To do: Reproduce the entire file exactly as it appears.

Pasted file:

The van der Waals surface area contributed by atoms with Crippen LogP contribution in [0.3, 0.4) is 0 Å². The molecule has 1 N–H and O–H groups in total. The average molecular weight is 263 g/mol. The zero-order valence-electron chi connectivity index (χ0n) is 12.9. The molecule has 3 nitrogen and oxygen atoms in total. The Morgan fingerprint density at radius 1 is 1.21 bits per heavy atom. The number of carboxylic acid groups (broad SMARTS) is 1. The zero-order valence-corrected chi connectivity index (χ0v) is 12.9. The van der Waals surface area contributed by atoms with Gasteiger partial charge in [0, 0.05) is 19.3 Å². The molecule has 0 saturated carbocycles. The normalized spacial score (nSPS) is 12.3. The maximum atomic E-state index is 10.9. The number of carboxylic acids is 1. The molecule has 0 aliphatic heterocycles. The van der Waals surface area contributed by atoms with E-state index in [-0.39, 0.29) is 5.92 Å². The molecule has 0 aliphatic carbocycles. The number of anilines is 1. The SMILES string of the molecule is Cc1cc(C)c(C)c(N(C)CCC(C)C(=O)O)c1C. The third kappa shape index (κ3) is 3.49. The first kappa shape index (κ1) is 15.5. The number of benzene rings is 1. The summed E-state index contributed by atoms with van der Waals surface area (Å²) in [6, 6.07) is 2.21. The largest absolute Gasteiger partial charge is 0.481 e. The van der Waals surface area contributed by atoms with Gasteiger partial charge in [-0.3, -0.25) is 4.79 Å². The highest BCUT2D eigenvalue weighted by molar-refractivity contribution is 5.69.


The van der Waals surface area contributed by atoms with Crippen LogP contribution in [0.3, 0.4) is 0 Å². The molecule has 1 N–H and O–H groups in total. The average molecular weight is 263 g/mol. The zero-order valence-electron chi connectivity index (χ0n) is 12.9. The molecule has 3 nitrogen and oxygen atoms in total. The Morgan fingerprint density at radius 1 is 1.21 bits per heavy atom. The number of carboxylic acid groups (broad SMARTS) is 1. The zero-order valence-corrected chi connectivity index (χ0v) is 12.9. The van der Waals surface area contributed by atoms with Gasteiger partial charge in [0, 0.05) is 19.3 Å². The molecule has 0 saturated carbocycles. The normalized spacial score (nSPS) is 12.3. The maximum atomic E-state index is 10.9. The number of carboxylic acids is 1. The molecule has 0 aliphatic heterocycles. The van der Waals surface area contributed by atoms with E-state index in [-0.39, 0.29) is 5.92 Å². The molecule has 0 aliphatic carbocycles. The number of anilines is 1. The SMILES string of the molecule is Cc1cc(C)c(C)c(N(C)CCC(C)C(=O)O)c1C. The third kappa shape index (κ3) is 3.49. The first kappa shape index (κ1) is 15.5. The number of benzene rings is 1. The summed E-state index contributed by atoms with van der Waals surface area (Å²) in [6, 6.07) is 2.21. The largest absolute Gasteiger partial charge is 0.481 e. The van der Waals surface area contributed by atoms with Gasteiger partial charge in [-0.3, -0.25) is 4.79 Å². The highest BCUT2D eigenvalue weighted by molar-refractivity contribution is 5.69.